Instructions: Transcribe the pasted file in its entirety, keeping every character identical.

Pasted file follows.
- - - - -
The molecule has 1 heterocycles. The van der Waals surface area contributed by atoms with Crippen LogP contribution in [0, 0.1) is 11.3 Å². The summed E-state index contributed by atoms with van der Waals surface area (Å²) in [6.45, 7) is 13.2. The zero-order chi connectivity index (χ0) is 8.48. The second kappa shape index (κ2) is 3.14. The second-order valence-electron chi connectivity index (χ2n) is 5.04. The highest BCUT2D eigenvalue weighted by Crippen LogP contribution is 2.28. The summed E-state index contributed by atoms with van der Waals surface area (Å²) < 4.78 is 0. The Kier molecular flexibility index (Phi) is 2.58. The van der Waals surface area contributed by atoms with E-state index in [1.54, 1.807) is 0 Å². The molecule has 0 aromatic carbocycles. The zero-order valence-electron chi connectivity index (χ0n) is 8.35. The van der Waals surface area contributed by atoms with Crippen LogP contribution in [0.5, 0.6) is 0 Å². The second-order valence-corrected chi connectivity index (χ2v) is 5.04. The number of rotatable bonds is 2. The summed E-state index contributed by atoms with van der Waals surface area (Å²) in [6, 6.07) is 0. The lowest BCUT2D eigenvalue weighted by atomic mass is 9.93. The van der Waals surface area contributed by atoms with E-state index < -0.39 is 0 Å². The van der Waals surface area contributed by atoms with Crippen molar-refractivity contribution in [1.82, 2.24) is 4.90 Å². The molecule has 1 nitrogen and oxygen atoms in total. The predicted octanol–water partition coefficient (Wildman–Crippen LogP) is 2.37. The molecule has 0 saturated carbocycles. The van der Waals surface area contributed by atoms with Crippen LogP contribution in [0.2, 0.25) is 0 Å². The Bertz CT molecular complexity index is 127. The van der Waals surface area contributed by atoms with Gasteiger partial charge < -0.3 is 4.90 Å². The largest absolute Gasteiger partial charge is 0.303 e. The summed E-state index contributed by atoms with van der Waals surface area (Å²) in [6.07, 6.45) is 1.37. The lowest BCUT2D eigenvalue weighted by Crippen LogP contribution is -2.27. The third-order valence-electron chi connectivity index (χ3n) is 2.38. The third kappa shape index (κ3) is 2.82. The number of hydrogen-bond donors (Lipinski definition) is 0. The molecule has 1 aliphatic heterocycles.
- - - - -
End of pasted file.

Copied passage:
The molecule has 1 heterocycles. The van der Waals surface area contributed by atoms with Crippen LogP contribution in [0, 0.1) is 11.3 Å². The summed E-state index contributed by atoms with van der Waals surface area (Å²) in [6.45, 7) is 13.2. The zero-order chi connectivity index (χ0) is 8.48. The second kappa shape index (κ2) is 3.14. The second-order valence-electron chi connectivity index (χ2n) is 5.04. The highest BCUT2D eigenvalue weighted by Crippen LogP contribution is 2.28. The summed E-state index contributed by atoms with van der Waals surface area (Å²) < 4.78 is 0. The Kier molecular flexibility index (Phi) is 2.58. The van der Waals surface area contributed by atoms with E-state index in [1.54, 1.807) is 0 Å². The molecule has 0 aromatic carbocycles. The zero-order valence-electron chi connectivity index (χ0n) is 8.35. The van der Waals surface area contributed by atoms with Crippen LogP contribution in [0.5, 0.6) is 0 Å². The second-order valence-corrected chi connectivity index (χ2v) is 5.04. The number of rotatable bonds is 2. The summed E-state index contributed by atoms with van der Waals surface area (Å²) in [6, 6.07) is 0. The lowest BCUT2D eigenvalue weighted by atomic mass is 9.93. The van der Waals surface area contributed by atoms with E-state index < -0.39 is 0 Å². The van der Waals surface area contributed by atoms with Crippen molar-refractivity contribution in [1.82, 2.24) is 4.90 Å². The molecule has 1 nitrogen and oxygen atoms in total. The predicted octanol–water partition coefficient (Wildman–Crippen LogP) is 2.37. The molecule has 0 saturated carbocycles. The van der Waals surface area contributed by atoms with Crippen LogP contribution in [0.2, 0.25) is 0 Å². The Bertz CT molecular complexity index is 127. The van der Waals surface area contributed by atoms with Gasteiger partial charge < -0.3 is 4.90 Å². The largest absolute Gasteiger partial charge is 0.303 e. The summed E-state index contributed by atoms with van der Waals surface area (Å²) in [6.07, 6.45) is 1.37. The lowest BCUT2D eigenvalue weighted by Crippen LogP contribution is -2.27. The third-order valence-electron chi connectivity index (χ3n) is 2.38. The third kappa shape index (κ3) is 2.82. The number of hydrogen-bond donors (Lipinski definition) is 0. The molecule has 1 aliphatic heterocycles.